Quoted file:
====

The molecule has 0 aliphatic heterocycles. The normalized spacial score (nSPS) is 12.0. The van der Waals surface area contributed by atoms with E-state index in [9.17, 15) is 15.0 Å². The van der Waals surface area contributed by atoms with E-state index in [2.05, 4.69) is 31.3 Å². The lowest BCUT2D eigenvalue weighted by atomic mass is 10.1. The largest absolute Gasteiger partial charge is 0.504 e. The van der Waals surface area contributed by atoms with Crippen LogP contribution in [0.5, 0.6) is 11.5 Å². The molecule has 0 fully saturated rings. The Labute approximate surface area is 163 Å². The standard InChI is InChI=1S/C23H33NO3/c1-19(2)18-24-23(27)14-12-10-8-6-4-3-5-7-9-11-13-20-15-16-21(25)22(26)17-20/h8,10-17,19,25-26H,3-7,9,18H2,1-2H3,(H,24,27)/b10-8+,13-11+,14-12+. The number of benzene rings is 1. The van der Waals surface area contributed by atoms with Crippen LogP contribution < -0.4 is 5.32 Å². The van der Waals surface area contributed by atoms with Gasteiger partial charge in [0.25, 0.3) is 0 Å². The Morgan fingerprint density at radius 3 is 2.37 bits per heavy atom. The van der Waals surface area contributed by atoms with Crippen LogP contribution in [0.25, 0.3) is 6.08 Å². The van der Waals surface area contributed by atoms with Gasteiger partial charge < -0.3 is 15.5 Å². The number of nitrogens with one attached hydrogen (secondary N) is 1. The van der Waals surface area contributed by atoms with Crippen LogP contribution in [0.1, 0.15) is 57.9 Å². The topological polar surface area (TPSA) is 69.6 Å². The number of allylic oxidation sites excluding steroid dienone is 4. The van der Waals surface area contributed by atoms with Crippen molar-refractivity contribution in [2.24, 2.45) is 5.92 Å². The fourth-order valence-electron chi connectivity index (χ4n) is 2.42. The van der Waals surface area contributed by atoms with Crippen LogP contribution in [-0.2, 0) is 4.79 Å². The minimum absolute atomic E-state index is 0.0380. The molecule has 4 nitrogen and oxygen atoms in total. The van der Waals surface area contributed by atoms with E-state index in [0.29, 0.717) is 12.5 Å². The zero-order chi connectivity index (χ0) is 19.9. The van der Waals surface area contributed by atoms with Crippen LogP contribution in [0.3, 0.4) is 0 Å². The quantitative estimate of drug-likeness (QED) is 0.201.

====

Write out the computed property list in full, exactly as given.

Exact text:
The molecule has 0 aliphatic heterocycles. The normalized spacial score (nSPS) is 12.0. The van der Waals surface area contributed by atoms with E-state index in [9.17, 15) is 15.0 Å². The van der Waals surface area contributed by atoms with E-state index in [2.05, 4.69) is 31.3 Å². The lowest BCUT2D eigenvalue weighted by atomic mass is 10.1. The largest absolute Gasteiger partial charge is 0.504 e. The van der Waals surface area contributed by atoms with Crippen LogP contribution in [0.5, 0.6) is 11.5 Å². The molecule has 0 fully saturated rings. The Labute approximate surface area is 163 Å². The standard InChI is InChI=1S/C23H33NO3/c1-19(2)18-24-23(27)14-12-10-8-6-4-3-5-7-9-11-13-20-15-16-21(25)22(26)17-20/h8,10-17,19,25-26H,3-7,9,18H2,1-2H3,(H,24,27)/b10-8+,13-11+,14-12+. The number of benzene rings is 1. The van der Waals surface area contributed by atoms with Crippen LogP contribution < -0.4 is 5.32 Å². The van der Waals surface area contributed by atoms with Gasteiger partial charge in [0.25, 0.3) is 0 Å². The Morgan fingerprint density at radius 3 is 2.37 bits per heavy atom. The van der Waals surface area contributed by atoms with Crippen LogP contribution in [0.25, 0.3) is 6.08 Å². The van der Waals surface area contributed by atoms with Gasteiger partial charge < -0.3 is 15.5 Å². The number of nitrogens with one attached hydrogen (secondary N) is 1. The van der Waals surface area contributed by atoms with Crippen LogP contribution in [0.1, 0.15) is 57.9 Å². The topological polar surface area (TPSA) is 69.6 Å². The number of allylic oxidation sites excluding steroid dienone is 4. The van der Waals surface area contributed by atoms with Crippen molar-refractivity contribution in [2.24, 2.45) is 5.92 Å². The fourth-order valence-electron chi connectivity index (χ4n) is 2.42. The van der Waals surface area contributed by atoms with Crippen LogP contribution in [-0.2, 0) is 4.79 Å². The minimum absolute atomic E-state index is 0.0380. The molecule has 4 nitrogen and oxygen atoms in total. The van der Waals surface area contributed by atoms with E-state index in [0.29, 0.717) is 12.5 Å². The zero-order chi connectivity index (χ0) is 19.9. The van der Waals surface area contributed by atoms with Crippen LogP contribution in [0.3, 0.4) is 0 Å². The quantitative estimate of drug-likeness (QED) is 0.201.